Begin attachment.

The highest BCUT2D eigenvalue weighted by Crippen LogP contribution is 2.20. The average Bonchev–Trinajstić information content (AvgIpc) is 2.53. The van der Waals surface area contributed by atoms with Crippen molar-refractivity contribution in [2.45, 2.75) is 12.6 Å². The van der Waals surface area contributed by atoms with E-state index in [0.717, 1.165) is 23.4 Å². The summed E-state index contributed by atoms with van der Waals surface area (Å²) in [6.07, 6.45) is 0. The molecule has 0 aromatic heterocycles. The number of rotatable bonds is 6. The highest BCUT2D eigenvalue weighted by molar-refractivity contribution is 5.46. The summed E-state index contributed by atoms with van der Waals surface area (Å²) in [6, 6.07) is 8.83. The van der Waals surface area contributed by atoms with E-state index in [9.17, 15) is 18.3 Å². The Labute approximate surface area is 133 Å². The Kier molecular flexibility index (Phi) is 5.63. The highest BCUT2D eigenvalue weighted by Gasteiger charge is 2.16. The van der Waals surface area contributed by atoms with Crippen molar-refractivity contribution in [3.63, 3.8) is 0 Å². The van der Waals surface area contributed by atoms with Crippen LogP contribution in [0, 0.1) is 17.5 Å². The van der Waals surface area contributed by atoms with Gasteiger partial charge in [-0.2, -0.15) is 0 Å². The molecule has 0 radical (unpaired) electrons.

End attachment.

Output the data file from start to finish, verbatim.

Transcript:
The highest BCUT2D eigenvalue weighted by Crippen LogP contribution is 2.20. The average Bonchev–Trinajstić information content (AvgIpc) is 2.53. The van der Waals surface area contributed by atoms with Crippen molar-refractivity contribution in [2.45, 2.75) is 12.6 Å². The van der Waals surface area contributed by atoms with E-state index in [0.717, 1.165) is 23.4 Å². The summed E-state index contributed by atoms with van der Waals surface area (Å²) in [6.07, 6.45) is 0. The molecule has 0 aromatic heterocycles. The number of rotatable bonds is 6. The highest BCUT2D eigenvalue weighted by molar-refractivity contribution is 5.46. The summed E-state index contributed by atoms with van der Waals surface area (Å²) in [6, 6.07) is 8.83. The van der Waals surface area contributed by atoms with E-state index in [9.17, 15) is 18.3 Å². The Labute approximate surface area is 133 Å². The Kier molecular flexibility index (Phi) is 5.63. The highest BCUT2D eigenvalue weighted by Gasteiger charge is 2.16. The van der Waals surface area contributed by atoms with Crippen molar-refractivity contribution in [3.63, 3.8) is 0 Å². The van der Waals surface area contributed by atoms with Crippen LogP contribution in [0, 0.1) is 17.5 Å². The van der Waals surface area contributed by atoms with Gasteiger partial charge in [-0.2, -0.15) is 0 Å². The molecule has 0 radical (unpaired) electrons.